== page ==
From left, Chris Diaz, William Perez, AJ Gaytan and Tony Amador are scheduled to perform at the Seminole Theatre's Open Mic Night on Thursday night.

That passion shows in Valido’s music. Songs such as “Swamp Stomp,” “I Love Livin’,” “69 Camaro,” and the sultry new blues jam, “Hello Darkness,” touch upon typical country-music themes with an authenticity that belies his age and upbringing.

But then again, Valido’s bio touts a musical style that “transcends genres and generations alike.”

“That’s my goal,” Valido says. “I hope that my music attracts not only the country music listener, but also other people that might not normally listen to this genre. I hope my music might reach them somehow.”

Through the years, Valido has opened for superstars including Thomas Rhett, Alan Jackson, Brad Paisley, Rascal Flatts, Aaron Lewis, Luke Bryan and even the classic rock band Heart. But the time he was most star-struck came at a random moment.

“When I went to Nashville to record a project in November 2018, that was the same time the Academy of Country Music Awards were happening there,” Valido recalls. “And there’s an artist named Sturgill Simpson, who I admire and love and am a huge fan of, and he was actually busking outside the ACM Awards with his guitar, and he had a Grammy sitting inside his guitar case. And he was talking to and interacting with fans, and that was pretty cool. I was not expecting it, because I was just walking around downtown. It took me a while to approach him, but I got to talk to him and he was just a down-to-earth guy.”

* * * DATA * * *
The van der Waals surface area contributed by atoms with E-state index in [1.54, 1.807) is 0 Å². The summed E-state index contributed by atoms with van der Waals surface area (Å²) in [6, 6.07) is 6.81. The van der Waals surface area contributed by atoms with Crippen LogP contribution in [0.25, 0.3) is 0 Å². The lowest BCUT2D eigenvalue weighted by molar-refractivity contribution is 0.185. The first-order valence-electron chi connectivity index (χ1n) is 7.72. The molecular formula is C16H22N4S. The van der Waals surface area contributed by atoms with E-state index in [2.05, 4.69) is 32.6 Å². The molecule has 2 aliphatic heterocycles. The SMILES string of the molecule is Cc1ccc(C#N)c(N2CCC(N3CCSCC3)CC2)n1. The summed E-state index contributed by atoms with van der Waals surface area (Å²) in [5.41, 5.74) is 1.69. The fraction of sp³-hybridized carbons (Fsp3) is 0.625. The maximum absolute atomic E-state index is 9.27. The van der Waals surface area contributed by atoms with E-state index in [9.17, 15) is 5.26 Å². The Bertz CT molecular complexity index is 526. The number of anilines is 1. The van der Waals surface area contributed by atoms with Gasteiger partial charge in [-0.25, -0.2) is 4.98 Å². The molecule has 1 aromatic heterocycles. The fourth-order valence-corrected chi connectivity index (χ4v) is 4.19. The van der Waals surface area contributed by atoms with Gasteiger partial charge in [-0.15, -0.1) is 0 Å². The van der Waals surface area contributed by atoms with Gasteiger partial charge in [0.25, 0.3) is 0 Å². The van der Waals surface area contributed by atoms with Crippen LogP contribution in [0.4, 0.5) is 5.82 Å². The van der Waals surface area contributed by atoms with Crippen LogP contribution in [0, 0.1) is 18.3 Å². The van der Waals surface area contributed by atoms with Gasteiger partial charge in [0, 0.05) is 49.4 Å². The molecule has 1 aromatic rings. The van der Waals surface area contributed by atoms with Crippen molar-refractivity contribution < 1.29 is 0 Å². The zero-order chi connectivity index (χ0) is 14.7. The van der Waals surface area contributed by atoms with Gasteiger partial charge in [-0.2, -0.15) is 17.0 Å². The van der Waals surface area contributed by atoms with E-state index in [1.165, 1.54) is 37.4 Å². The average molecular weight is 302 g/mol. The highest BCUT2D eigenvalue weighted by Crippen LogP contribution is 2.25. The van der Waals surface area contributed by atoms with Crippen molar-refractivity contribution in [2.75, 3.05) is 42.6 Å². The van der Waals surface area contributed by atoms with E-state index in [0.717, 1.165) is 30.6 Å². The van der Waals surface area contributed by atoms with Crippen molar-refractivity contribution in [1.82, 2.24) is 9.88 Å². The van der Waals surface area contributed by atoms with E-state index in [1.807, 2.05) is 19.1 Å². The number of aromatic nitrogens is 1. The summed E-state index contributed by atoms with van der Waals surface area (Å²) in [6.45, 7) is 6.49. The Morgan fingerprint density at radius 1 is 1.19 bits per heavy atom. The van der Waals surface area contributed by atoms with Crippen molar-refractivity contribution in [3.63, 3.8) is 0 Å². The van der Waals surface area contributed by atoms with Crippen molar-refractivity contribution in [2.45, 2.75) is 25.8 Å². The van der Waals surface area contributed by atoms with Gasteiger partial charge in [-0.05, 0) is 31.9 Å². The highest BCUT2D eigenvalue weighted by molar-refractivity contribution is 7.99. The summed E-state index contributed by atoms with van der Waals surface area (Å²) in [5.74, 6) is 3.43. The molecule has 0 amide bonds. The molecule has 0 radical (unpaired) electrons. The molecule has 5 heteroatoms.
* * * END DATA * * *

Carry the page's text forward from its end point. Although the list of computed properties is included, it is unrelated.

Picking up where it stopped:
There obviously won't be an open guitar case to throw change in, but viewers will have the opportunity to donate money during Open Mic Night.

“The entertainment industry, the hospitality industry – pretty much everyone across every field is struggling right now,” Rubio says. “We’re doing [the show] via Zoom, which is now everyone’s favorite app, and we have the capacity to livestream directly to Facebook, and we’ll have donation options.

“The beautiful thing about this is, the donations are for the continued support of the theater, but it’s also for the participating artists. And depending on how successful this is, maybe not only for our two headlining artists, but also for some of the artists that are showcasing their talents.”

The other headliners, Gaytan, a soulful blues rocker from Homestead, and Southern Stampede are known for their originals (you'll hear their new single, “Ghost”), as well as for classic-rock covers such as The Allman Brothers Band's “Whipping Post” and Joe Cocker's growling version of The Beatles' “With a Little Help from My Friends.”

About slot security: If you’re an artist who has already been awarded time on Open Mic Night, your spot is guaranteed, no matter how many incredible performers might apply afterward. According to Rubio, no one will be bumped.

And if you apply too late for the April 30 show, don’t worry. Your time will come.

“If we get to the point where we are over the capacity for our slots, what we will do is probably do a second session,” Rubio says. “It’s only a bigger opportunity for us to showcase even more people and maybe find some different headliners from town, and then we can do a different series. We’ll definitely find a way to accommodate everyone.”

If you go